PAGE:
James Jay Edwards

Scream Follows Its Bloody Formula Perfectly

(Scream, courtesy Paramount Pictures and Spyglass Media)

James Jay Edwards reviews Scream, a new slasher film directed by Matt Bettenelli-Olpin and Tyler Gillett, and the fifth installment in the Scream film series. (Paramount Pictures)


Nostalgia is a powerful thing. It’s powerful enough to bring back horror movies from years—and sometimes decades—past for sequels. Lately, we’ve seen it with Halloween and Candyman. Now, it’s Scream’s turn. And like Halloween and Candyman, the new movie shares a title with the original.


(Scream, theatrical release poster, courtesy Paramount Pictures and Spyglass Media)

Scream is, of course, set in the town of Woodsboro that was rocked by a murder spree in the mid-nineties. Every ten years or so, a copycat killer emerges wearing the same Ghostface mask and wreaks havoc. And it’s happening again, with a psycho hunting down and killing teenagers who all seem to have a connection to the original crime in some way, and all centering around a girl named Tara Carpenter (Jenna Ortega from The Babysitter: Killer Queen).

It’s enough to get Tara’s estranged sister, Sam (Melissa Barrera from In the Heights) to come home and try to help. It’s also enough to get Sheriff Dewey Riley (David Arquette once again reprising his role from Scream), retired but still in Woodsboro, to place calls to his friend Sidney Prescott (Neve Campbell also from Scream) and ex-wife Gale Weathers (Courteney Cox, again from the original), pleading with them to stay away. But newswoman Gale senses a story, and Sid wants to end the curse of Woodsboro once and for all. So, they both return to battle Ghostface, too.


(Scream, courtesy Paramount Pictures and Spyglass Media)

The Scream franchise was the brainchild of the late director Wes Craven (his second genre-changing franchise following A Nightmare on Elm Street) and writer Kevin Williamson (who had his finger on the pulse of the American teen in the nineties, having created Dawson’s Creek but also writing fright flicks like I Know What You Did Last Summer, The Faculty, and Teaching Mrs. Tingle). This Scream sequel was written by James Vanderbilt (The Amazing Spider-Man movies) and Guy Busick (Castle Rock) and directed by Matt Bettenelli-Olpin and Tyler Gillett (two-thirds of Radio Silence, the collective behind some of the better V/H/S movie segments). So, the creative cast has changed, but the spirit of Scream remains.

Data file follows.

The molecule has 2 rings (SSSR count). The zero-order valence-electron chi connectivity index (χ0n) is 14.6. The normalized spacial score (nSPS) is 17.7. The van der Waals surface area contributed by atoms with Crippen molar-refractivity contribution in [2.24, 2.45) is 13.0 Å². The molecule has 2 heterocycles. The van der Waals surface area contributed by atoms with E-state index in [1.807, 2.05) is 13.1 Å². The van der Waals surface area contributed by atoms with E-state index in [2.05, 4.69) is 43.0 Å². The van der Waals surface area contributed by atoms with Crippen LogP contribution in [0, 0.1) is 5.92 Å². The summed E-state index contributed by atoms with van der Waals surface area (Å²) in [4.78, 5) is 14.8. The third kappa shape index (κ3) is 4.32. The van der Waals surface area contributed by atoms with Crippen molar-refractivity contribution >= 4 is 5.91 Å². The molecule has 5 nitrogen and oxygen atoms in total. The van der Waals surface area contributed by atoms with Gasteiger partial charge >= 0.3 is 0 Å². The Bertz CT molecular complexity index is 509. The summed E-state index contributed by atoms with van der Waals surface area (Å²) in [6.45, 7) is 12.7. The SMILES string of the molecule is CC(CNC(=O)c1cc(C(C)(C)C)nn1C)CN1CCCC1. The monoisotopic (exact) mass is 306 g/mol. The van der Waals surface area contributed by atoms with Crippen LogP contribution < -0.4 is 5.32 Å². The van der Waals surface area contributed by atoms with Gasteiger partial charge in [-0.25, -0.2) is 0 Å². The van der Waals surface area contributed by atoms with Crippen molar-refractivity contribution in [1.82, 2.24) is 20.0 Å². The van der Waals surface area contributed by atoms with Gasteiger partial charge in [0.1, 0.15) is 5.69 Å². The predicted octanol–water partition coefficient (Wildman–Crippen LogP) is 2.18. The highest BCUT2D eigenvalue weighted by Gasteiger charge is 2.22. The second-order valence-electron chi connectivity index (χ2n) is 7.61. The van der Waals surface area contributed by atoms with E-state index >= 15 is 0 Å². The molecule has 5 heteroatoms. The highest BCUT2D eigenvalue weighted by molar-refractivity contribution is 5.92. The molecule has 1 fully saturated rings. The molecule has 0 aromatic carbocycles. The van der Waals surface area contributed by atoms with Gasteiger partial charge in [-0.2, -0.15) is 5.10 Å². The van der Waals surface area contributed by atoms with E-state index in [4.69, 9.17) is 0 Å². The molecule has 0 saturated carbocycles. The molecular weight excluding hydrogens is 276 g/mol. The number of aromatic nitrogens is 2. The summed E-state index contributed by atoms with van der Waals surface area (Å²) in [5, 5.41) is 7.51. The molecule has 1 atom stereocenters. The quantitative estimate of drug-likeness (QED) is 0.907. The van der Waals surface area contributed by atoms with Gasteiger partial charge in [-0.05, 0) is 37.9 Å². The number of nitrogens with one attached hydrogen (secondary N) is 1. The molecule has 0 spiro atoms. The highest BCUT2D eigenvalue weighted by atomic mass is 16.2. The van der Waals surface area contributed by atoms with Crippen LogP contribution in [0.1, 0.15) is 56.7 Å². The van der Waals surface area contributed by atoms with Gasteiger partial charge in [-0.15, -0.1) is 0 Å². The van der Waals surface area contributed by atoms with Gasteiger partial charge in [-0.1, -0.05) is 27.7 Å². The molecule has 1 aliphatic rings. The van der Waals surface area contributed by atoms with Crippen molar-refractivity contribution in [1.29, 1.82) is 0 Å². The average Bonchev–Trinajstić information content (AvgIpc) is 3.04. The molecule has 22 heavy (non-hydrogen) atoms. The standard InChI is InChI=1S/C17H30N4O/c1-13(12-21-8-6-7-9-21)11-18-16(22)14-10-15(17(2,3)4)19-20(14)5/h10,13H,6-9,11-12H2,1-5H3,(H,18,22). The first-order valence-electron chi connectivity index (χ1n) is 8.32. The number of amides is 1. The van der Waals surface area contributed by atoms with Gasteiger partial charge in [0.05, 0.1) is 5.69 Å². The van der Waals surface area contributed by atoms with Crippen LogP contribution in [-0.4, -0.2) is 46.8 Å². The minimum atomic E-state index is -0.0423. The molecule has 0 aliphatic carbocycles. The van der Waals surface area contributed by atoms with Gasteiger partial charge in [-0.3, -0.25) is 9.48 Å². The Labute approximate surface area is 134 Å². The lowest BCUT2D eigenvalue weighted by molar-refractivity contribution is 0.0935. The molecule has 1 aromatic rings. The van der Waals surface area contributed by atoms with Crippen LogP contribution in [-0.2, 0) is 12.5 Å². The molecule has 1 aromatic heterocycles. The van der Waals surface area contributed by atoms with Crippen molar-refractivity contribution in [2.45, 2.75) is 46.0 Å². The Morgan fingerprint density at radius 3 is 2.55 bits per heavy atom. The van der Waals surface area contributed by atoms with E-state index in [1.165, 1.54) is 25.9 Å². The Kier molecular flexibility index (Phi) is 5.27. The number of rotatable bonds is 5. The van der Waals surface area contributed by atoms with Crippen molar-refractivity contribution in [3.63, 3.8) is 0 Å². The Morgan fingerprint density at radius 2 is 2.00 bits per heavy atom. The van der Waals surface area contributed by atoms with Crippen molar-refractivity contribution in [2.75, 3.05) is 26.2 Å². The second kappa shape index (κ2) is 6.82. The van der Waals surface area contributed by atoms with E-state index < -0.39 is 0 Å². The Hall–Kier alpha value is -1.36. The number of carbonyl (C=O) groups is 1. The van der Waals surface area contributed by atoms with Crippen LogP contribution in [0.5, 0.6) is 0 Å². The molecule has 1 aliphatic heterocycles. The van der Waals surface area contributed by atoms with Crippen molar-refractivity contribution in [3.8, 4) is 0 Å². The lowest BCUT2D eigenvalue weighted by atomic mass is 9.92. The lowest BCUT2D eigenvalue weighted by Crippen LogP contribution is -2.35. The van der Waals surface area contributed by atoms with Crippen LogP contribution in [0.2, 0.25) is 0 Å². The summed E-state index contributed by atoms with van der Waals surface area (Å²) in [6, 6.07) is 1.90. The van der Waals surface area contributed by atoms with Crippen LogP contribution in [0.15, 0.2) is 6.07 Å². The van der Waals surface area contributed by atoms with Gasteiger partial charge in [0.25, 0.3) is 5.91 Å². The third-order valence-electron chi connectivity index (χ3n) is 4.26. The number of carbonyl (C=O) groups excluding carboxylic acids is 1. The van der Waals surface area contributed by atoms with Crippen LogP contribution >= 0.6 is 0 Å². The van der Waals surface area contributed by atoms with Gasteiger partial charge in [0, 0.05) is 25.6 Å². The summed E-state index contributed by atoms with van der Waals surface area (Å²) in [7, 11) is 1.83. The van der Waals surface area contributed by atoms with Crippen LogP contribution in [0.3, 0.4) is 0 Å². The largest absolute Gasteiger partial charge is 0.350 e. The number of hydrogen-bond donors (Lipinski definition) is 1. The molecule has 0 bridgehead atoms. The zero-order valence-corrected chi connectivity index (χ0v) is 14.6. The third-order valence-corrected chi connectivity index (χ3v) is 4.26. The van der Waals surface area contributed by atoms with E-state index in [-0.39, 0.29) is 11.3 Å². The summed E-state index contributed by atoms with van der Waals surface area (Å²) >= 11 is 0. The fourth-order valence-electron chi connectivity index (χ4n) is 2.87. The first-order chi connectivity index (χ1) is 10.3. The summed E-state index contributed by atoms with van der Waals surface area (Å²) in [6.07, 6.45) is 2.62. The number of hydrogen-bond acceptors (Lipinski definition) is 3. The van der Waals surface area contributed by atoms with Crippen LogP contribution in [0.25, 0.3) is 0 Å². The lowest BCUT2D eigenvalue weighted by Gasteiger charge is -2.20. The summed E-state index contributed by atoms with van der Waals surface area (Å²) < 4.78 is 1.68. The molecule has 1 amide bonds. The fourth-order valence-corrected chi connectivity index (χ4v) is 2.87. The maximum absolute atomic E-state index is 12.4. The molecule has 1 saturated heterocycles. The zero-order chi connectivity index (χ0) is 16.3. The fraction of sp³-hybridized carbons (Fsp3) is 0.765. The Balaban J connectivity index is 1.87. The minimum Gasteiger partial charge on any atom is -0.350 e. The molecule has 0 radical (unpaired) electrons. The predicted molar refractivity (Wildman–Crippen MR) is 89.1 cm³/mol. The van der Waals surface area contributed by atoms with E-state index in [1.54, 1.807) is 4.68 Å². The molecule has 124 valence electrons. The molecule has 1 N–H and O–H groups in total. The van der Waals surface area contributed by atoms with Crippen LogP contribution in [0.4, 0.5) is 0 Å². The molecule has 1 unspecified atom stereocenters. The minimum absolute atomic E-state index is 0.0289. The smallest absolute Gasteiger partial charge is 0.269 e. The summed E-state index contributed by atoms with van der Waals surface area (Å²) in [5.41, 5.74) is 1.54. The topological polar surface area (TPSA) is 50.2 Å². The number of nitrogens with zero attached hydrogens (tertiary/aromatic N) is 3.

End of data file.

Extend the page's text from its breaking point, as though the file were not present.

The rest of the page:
All four of the previous Scream movies are immensely watchable, the kind of fare that one might stumble across on cable television and continue watching until the end without even realizing it until the closing credits are rolling. And this Scream is just as engaging, if a little uneven. True to form, it’s essentially a whodunnit, with the characters trying to figure out who amongst them might be the killer. But there’s also a bunch of familial drama—overly sentimental stuff between the sisters or between Dewey and Gale—that bogs down the pace in a few places in the early running, removing focus from the killer at large. And much of that drama is retconned plotting and manufactured backstory to make the plot of this new chapter make more sense. But by the time things come to a boil in the third act, as in every Scream movie, all bets are off.

And that’s all you get … no spoilers!


(Scream, courtesy Paramount Pictures and Spyglass Media)

And also, just like the other Scream movies, this one is extremely self-referential and meta. It’s almost too meta. Again, the “rules” of the movie are spelled out meticulously, this time the emphasis being on how things go in these modern “requels.” And, of course, the potential teen victims are all huge horror movie fans (and love to show off their knowledge), which allows for some fun discourse, including a section of great (albeit a bit obvious) thoughts on “elevated horror.” Scream borrows liberally from both itself and the previous films in the series, to the point where the movie is purposely ridiculing itself. For such a deadly serious movie, it’s got quite a sense of humor.

Scream is also extremely violent. While Ghostface has always been a ruthless villain, they seem to be getting angrier with each movie. Scream 4 saw the killer at their most brutal, and this Scream continues to raise the level of bloodshed. The vitriol is terrifying, and the rage with which the murderer attacks their victims is deliberately uncomfortable. It’s disturbing how full of fury and wrath the killings are. Slasher movie fans will not be disappointed with that aspect of Scream.


Also on The Big Smoke


Basically, Scream is exactly what you’d expect it to be. Meta humor from toxic, know-it-all horror fans who inevitably get slaughtered one-by-one in savage ways. The Scream franchise is a formula, and it’s a solid one. Even though it follows the formula precisely, this new Scream is a middling film in the series. That doesn’t mean it’s bad, it’s just that, between the lulls in action and the eye-rolling plot conveniences, it doesn’t quite live up to the high bar that was set by the first couple of films. Still, an average Scream movie is better than most modern horror films. So, there’s that.

Scream is now playing in theaters.



Check out the podcast Eye On Horror for more with James Jay Edwards, and also features Jonathan Correia and Jacob Davison.


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